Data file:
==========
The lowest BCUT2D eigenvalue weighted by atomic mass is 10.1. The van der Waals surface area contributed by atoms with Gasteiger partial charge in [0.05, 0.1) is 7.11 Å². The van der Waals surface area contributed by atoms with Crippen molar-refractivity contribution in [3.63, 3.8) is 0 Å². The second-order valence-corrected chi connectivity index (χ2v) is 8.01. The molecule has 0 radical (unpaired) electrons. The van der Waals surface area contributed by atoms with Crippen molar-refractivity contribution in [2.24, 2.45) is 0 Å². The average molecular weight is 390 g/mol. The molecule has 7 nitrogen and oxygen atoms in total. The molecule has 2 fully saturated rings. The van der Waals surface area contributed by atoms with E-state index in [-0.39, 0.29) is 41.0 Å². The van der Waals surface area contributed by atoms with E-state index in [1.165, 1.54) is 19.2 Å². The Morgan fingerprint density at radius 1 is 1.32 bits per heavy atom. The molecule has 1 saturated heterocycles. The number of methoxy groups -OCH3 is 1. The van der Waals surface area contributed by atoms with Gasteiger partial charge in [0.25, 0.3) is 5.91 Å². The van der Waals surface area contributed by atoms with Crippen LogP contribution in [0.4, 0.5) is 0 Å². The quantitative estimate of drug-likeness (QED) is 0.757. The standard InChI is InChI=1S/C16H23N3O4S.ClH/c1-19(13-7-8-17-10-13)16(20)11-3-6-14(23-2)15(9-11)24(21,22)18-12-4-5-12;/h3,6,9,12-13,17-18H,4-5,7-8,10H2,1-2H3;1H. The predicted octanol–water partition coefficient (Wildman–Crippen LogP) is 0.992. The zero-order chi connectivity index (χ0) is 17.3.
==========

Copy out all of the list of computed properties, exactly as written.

The lowest BCUT2D eigenvalue weighted by atomic mass is 10.1. The van der Waals surface area contributed by atoms with Gasteiger partial charge in [0.05, 0.1) is 7.11 Å². The van der Waals surface area contributed by atoms with Crippen molar-refractivity contribution in [3.63, 3.8) is 0 Å². The second-order valence-corrected chi connectivity index (χ2v) is 8.01. The molecule has 0 radical (unpaired) electrons. The van der Waals surface area contributed by atoms with Crippen molar-refractivity contribution in [2.24, 2.45) is 0 Å². The average molecular weight is 390 g/mol. The molecule has 7 nitrogen and oxygen atoms in total. The molecule has 2 fully saturated rings. The van der Waals surface area contributed by atoms with E-state index in [-0.39, 0.29) is 41.0 Å². The van der Waals surface area contributed by atoms with E-state index in [1.165, 1.54) is 19.2 Å². The Morgan fingerprint density at radius 1 is 1.32 bits per heavy atom. The molecule has 1 saturated heterocycles. The number of methoxy groups -OCH3 is 1. The van der Waals surface area contributed by atoms with Gasteiger partial charge in [0.25, 0.3) is 5.91 Å². The van der Waals surface area contributed by atoms with Crippen LogP contribution in [0.4, 0.5) is 0 Å². The quantitative estimate of drug-likeness (QED) is 0.757. The standard InChI is InChI=1S/C16H23N3O4S.ClH/c1-19(13-7-8-17-10-13)16(20)11-3-6-14(23-2)15(9-11)24(21,22)18-12-4-5-12;/h3,6,9,12-13,17-18H,4-5,7-8,10H2,1-2H3;1H. The predicted octanol–water partition coefficient (Wildman–Crippen LogP) is 0.992. The zero-order chi connectivity index (χ0) is 17.3.